Driving Growth and Shareholder Value: The Distribution Value Map™, a book and poster system developed by NAW/DREF and Deloitte Consulting, aims to help distributors improve the performance of their businesses by using a “Distribution Value Map” (DVM) to identify aspects of a business that could be improved and provides steps they can take to reach these goals.

The DVM is essentially comprised of three main components: “drivers” (factors considered by shareholders, analysts and investors to assess a company’s performance); “levers” (define ways to affect the drivers); and “actions” (more than 750 potential improvement steps.)

The accompanying posters include the components of the DVM that will help distributors take the lessons learned from the book and literally map out a plan. The first poster lists all of the drivers, levers and actions and the second serves as a worksheet (actions not included.)

The following is an excerpt from Chapter 1, “The DVM in Action.”

In business for more than 50 years, ABC Distribution (ABC) has made a name for itself in wholesale distribution across North America by providing high levels of service. ABC’s sales staff is organized geographically into branches and districts. Sales from warehouses represent 65 percent of volume; direct shipments are a 25 percent; counter sales are 5 percent; and Internet sales are 5 percent today, but [are]expected to be 25 percent by the year 2010.

ABC is a leader in its segment, yet during the recession of 2002, the company’s revenue declined by 25 percent. Since then, ABC has been scrambling to regain its past revenue numbers. One strategy for doing that was a comprehensive upgrade in the company’s information applications and infrastructure intended to improve a broad range of enterprise business processes. In fact, ABC is still in the early stages of realizing the full benefits of the upgraded technology.

Early in the upgrade project, management realized that considerable value could be generated from a performance improvement initiative. The DVM became the company’s framework of choice to enable the identification of opportunities.

Note that in this story, ABC applied the DVM to plan and execute improvements to its business processes in a four-step approach. When you use the DVM, you might choose to follow a similar approach. Here is how the DVM worked for ABC.

Step One:
Look At Performance
To what extent was ABC achieving its business plans? Where were the gaps between planned and actual performance? Benchmarking provided ABC’s leadership with a view of its competitive position with its peers. What became clear? The company could do a lot better in more than one area.

ABC compared its performance across eight metrics as illustrated in figure 1-1. The diamond on each metric scale represents ABC’s performance. The vertical red hash marks represent ABC’s selected competitive peer group. (Note that a similar analysis could be developed using competitors, and other admired peer companies that are not necessarily direct competitors.)

ABC performed lower than its selected peers/competitors on most metrics (figure 1-1), and the company graded its actual performance with letter grades A through D. A similar self-assessment approach and grade were used to indicate performance in figure 1-2.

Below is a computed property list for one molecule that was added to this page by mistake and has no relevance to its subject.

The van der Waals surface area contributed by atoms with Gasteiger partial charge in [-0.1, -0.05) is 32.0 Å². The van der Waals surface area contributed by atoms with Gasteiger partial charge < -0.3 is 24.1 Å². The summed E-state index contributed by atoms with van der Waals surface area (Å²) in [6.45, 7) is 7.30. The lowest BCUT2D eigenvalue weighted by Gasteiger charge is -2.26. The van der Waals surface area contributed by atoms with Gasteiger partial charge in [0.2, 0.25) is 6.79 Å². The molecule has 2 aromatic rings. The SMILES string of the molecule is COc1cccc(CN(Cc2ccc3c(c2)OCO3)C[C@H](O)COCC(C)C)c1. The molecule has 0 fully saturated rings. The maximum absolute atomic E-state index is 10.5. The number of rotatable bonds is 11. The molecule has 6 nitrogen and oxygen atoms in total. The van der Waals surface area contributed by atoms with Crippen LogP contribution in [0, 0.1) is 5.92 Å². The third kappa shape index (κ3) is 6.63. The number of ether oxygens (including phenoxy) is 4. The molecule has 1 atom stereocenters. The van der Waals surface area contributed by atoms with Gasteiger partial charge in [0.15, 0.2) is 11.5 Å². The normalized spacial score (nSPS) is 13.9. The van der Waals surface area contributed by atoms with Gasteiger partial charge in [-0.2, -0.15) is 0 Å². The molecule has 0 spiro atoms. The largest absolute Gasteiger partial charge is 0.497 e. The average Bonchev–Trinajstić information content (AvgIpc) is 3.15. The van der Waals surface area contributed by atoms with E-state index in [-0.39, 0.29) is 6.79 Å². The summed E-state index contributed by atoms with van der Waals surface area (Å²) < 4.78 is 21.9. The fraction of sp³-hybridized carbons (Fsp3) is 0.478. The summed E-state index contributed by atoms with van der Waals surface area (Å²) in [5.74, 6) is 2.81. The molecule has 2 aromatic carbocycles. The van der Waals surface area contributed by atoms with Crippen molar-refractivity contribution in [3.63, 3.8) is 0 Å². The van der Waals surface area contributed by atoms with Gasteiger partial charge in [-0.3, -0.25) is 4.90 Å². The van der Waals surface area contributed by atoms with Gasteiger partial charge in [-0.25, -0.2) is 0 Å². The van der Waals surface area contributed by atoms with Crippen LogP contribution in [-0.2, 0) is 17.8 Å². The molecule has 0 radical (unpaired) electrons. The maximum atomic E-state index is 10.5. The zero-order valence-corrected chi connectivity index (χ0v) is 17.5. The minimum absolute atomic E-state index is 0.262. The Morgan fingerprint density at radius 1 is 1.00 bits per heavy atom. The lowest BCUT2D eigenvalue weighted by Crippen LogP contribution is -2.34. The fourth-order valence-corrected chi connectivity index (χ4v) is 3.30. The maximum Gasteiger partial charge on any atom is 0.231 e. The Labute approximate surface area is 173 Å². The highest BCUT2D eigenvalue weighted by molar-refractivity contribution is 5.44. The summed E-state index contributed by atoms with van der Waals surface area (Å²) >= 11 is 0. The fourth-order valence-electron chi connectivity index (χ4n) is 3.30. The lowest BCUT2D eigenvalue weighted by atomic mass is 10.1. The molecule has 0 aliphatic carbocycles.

Step Two:
Follow The Map
The findings from the benchmarking analysis motivated the executives and managers to brainstorm improvement ideas and use the DVM framework as a guide. On the DVM, they compared notes and identified hot spots: What were the company’s strategic imperatives? Those strategic imperatives that ABC identified are circled in dark blue (see figure 1-2)

ABC executives and manager then debated their company’s strengths and key business issues and identified the most vexing business issues that could impact value creation as indicated in red dotted boxes in figure 1-2 … Where did the company consider projects or initiatives (called actions on the DVM) that would push the levers that drive value? The sublevers where ABC launched current/ongoing improvement projects are circled in green.

Step Three:
Prioritize And Plan
Revenue Growth as the Driver
ABC decided that Revenue Growth was its No. 1 priority. The DVM … illustrates two alternative subdrivers (i.e., paths): Volume and Price Realization. Both subdrivers needed a lot of attention and benefited from a fresh perspective and rationalization. Was one subdriver more likely to yield immediate results and, therefore, immediate return on investment? The levers Acquire New Customers and Suppliers, and Retain and Grow Current Customers and Suppliers under the Volume subdriver were two areas where ABC executives believed they needed to excel. However, the company had no current projects in those two areas. As a result, they became good targets for future investment. At the same time, under the Price Realization subdriver, the red dotted box around the Price Optimization sublever and around several of the actions below it indicated an urgent need to act. As a result, and based on hot-spot opportunities ABC identified under the Price Realization sublever, the top area of focus became Price Optimization. ABC conducted a detailed analysis of pricing in its organization. The company analyzed transaction data from two of its eight districts for six months to determine the potential for margin improvement.

Price Realization as the Subdriver
ABC used a pricing tool from a software vendor to analyze its price setting and price execution data. Through the pricing analysis and a number of intensive working sessions, ABC management identified $5 million of margin improvement that could be obtained in less than six months. ABC’s implementation approach was as follows:

Microsegmentation: By analyzing customers within very specific groups and within and across districts, ABC found that customers were not differentiated by volume sales. For example, low-volume customers who bought one or two times a year received the same pricing as customers in other districts who had much higher volume and earned the higher discounts. There were a couple of reasons for this happening.

•The pricing managers in the districts with the low-volume, high-discount customers had little or no experience in selling the items being discounted. As a result, they did not know the customers’ willingness to pay. This lack of experience and visibility to pricing in other districts resulted in lower margins and lost profits.